Have you ever taken the time to think about your company’s culture? If so, what is it? What does it consist of and can you describe it to a prospective employee? Is it a culture that both you and your team can be proud of, and one the new employee might want to be a part of?
But isn’t that for someone in the Human Resources team to worry about? After all, you are the one keeping the business moving forward right? Wrong, its you who builds the culture in your team.
As a professional recruiter, when I am briefing candidates about a prospective company/role, I am often asked about the culture of the company. Great candidates want to know this up front and will be sure to press to understand this. Whenever I take a brief on a role with a client I ask them to describe the culture and I generally hear the response of, “yes we have a great culture” and “everyone gets on here really well”
But is that all a culture needs to be? I beleive it should be so much more than this.
We often hear in the media about the “War for Talent” and how hard it is to find exceptionally good candidates when recruiting across all sectors, so doesn’t it make sense to retain your great people by making it hard for them to leave? By creating an environment that they want to be a part of? Surely a strong culture goes a long way to making this a reality.
Do you think your employees typically turn down approaches from other companies? My belief is that they don’t always and will listen to what the competition is offering, and generally culture is high on the agenda. Trying to define your culture is a very tricky concept, as it is not a tangible exercise.
The general consensus is that a strong culture within a company is going to be a determining factor in which companies may succeed and which may fail.
We hear a great deal in the media about companies with a strong positive culture, notably Google, Apple, Microsoft and Toyota whose corporate cultures are models, which others hope to emulate. That, in and of itself may be part of the problem. Their culture may not work for your company and its values and vice versa.
The global economy has been such that companies who are or were struggling are looking for the right answers to help them to outperform thier competitors. A major part of the equation is finding the “right” company or corporate culture.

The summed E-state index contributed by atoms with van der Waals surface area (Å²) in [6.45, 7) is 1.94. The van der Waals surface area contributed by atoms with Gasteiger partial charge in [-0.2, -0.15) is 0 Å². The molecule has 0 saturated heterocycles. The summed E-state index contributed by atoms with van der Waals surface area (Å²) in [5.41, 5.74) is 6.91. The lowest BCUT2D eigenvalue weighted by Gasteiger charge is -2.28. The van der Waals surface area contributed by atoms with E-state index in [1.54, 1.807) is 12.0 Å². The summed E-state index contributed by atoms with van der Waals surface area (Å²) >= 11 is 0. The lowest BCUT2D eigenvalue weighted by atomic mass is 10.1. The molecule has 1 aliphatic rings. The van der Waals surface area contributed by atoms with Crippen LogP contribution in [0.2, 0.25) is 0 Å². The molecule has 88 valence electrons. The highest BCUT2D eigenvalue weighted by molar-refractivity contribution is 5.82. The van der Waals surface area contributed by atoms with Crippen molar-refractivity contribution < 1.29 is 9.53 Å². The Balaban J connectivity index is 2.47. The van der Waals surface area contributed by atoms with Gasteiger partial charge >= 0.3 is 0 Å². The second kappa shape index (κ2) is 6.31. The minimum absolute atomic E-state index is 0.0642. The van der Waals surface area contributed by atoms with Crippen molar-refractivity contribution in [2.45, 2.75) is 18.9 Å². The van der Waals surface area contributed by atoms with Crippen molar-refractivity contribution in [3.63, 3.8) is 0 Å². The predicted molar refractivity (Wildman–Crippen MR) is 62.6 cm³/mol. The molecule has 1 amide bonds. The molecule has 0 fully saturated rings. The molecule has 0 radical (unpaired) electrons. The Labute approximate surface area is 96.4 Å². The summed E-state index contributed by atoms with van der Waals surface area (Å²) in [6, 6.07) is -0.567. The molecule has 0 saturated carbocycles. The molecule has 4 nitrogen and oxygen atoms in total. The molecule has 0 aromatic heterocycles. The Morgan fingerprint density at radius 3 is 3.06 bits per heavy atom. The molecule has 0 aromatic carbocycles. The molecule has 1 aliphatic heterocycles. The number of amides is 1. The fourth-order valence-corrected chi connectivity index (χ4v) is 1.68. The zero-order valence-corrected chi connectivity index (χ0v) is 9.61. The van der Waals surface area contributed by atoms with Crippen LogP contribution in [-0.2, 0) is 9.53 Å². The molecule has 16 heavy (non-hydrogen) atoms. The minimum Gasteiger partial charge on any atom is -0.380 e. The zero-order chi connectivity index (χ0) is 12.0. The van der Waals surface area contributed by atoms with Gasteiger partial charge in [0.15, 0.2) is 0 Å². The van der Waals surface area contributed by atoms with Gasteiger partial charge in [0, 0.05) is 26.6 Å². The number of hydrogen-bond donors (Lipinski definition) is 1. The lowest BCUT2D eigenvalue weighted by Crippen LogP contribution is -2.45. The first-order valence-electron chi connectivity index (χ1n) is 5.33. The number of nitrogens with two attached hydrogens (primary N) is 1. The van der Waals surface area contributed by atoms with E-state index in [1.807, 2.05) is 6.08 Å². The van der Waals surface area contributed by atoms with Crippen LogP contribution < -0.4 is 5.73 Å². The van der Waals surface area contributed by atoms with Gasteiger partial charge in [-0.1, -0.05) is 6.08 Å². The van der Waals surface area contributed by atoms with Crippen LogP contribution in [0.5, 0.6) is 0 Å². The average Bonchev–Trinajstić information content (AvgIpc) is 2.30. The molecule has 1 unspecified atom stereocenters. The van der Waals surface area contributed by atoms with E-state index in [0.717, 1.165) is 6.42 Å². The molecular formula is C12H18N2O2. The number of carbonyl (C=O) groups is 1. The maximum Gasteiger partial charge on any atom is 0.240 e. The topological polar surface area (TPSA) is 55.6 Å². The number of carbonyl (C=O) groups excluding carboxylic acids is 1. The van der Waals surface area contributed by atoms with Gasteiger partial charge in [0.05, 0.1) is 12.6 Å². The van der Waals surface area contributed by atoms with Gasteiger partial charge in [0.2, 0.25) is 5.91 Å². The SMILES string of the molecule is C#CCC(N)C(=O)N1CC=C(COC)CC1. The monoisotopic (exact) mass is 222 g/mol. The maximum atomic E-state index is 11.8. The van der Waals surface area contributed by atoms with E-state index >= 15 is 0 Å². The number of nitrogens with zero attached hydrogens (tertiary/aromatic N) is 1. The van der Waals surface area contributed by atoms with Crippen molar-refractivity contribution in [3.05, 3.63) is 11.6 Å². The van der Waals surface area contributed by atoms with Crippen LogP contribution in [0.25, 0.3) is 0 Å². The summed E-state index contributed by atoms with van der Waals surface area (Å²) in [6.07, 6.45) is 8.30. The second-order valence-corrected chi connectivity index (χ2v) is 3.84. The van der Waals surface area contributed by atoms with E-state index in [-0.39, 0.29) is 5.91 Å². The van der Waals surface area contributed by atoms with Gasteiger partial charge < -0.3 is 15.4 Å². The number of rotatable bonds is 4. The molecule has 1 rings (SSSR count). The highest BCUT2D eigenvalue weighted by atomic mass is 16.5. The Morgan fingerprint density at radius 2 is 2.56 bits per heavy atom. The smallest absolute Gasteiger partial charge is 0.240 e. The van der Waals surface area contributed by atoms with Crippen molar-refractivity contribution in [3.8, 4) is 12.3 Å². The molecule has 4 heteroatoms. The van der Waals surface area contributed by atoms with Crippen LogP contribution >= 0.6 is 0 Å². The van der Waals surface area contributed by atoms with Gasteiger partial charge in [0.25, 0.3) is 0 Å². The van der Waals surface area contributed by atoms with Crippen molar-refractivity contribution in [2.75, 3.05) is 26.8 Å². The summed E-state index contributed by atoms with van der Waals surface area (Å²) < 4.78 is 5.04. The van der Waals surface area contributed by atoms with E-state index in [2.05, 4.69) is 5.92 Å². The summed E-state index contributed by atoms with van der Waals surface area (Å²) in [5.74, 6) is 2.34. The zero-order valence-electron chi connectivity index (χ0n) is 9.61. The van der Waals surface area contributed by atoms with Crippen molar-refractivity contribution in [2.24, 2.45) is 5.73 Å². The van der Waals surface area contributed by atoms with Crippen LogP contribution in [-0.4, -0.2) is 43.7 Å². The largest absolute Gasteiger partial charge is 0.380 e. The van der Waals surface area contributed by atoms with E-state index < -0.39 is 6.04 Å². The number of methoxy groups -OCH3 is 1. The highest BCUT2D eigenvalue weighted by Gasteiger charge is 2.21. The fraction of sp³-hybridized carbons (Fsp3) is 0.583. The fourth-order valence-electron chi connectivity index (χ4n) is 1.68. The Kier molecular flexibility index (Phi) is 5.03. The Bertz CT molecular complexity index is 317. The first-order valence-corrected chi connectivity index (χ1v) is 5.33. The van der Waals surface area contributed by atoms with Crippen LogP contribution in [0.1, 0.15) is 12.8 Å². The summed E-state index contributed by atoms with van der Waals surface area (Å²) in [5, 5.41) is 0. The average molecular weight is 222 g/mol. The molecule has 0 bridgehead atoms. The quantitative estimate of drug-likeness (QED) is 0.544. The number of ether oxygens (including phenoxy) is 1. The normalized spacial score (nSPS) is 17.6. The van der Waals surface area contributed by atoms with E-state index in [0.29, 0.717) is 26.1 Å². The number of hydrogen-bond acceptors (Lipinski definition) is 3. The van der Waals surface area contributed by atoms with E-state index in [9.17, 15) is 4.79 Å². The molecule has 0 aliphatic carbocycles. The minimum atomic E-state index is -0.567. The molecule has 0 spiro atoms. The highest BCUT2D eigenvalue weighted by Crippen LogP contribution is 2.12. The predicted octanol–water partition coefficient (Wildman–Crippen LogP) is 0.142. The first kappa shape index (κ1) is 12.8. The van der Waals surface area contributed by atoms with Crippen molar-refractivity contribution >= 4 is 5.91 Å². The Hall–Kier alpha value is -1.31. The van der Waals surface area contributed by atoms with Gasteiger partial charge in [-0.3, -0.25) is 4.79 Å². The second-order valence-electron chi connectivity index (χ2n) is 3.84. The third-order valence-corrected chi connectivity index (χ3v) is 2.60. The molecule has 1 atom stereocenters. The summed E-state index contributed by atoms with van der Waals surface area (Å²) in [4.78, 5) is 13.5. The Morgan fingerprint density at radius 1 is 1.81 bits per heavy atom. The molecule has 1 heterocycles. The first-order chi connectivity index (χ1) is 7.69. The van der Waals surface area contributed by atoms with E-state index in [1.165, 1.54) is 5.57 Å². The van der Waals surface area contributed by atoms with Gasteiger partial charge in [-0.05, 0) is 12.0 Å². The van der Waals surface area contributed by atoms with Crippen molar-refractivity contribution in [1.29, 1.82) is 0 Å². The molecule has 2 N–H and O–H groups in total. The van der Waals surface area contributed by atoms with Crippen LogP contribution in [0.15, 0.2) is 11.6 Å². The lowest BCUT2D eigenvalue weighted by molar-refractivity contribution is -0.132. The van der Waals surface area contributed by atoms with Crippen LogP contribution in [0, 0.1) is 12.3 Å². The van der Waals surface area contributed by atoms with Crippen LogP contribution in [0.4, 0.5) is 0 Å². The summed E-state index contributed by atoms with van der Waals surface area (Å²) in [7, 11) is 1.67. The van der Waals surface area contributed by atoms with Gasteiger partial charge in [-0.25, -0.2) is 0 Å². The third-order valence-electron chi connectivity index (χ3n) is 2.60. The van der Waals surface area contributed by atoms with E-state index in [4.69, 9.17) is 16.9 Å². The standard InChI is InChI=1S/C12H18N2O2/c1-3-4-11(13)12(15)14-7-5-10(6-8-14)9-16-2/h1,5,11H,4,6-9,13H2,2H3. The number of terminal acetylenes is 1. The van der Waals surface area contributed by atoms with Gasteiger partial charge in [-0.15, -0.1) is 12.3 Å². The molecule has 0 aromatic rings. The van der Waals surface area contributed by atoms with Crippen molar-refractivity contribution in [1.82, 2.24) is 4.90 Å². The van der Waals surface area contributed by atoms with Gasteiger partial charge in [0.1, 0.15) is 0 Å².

One mistake that companies make is to take a culture from another company and deem it to be right or correct for their own company. In many cases, it is not. Your own set of values, your company culture should be well thought out and carefully implemented to ensure that it is yours and not a pale imitation of another company.
So how can you determine your own company culture and then implement it in such a way that your company grows and excels as a result?
Finding your own culture for your company is the first order of business. Defining who you are, and why you are “that” kind of a company is as easy as looking over your own foundation, your values as a company and what you stand for as a group.
In many cases, we believe that we have that strong sense of values and community when the reality is that we’ve borrowed it from another company and it isn’t working for us. Once you’ve explored who you are and laid the foundation for your company culture, the future of your company is dependent upon engaging your employees to become a part of that culture and use it to promote growth and excellence.
Motivating our employees and inspiring them to put forth maximum effort and maximum energy for the good of the company is the goal, but how is it accomplished?
Even after you have defined the culture that you want and enlisted the team members, turning them into a cohesive and functioning team, rather than into a group of competing individuals is difficult. How can you ensure that they are functioning as a unit? Different methods work for different cultures. It isn’t a cookie cutter solution and some exploration and understanding of your team will be required.
Engaging the team in both professional and non-work related activities can help you build a team rapport. Understanding the individuals passions for sport or other hobbies an interest and encourage the wider team to participate can help you. Meet and greet occasions involving their partners/family, company functions, awards dinners could all be ways that you could motivate and engage your employees to become part of a single unit that is functioning at peak efficiency.
In some cases it’s as simple as fostering a sense of community and friendship. Where do your employees eat, what kind of seating is involved in work areas? Are they staggered and separated, not even eating lunch together? Giving them a little community sense may foster a sense of not only community but also a company culture.
Another way in which to motivate your employees is to infuse them with the idea that your business has a purpose and is doing good for someone, that perhaps you are helping people or a concern. People who believe that this is true will often grasp the business with both hands and breathe new life into it with fresh ideas and energy that will excite other employees as well.
Building a company culture that is strong and healthy and engaging your employees to become members of a functional and strong team, absorbing them into that culture is going to take some time, but having done so, the rewards that you can reap as individuals and as a company can be nothing short of astounding.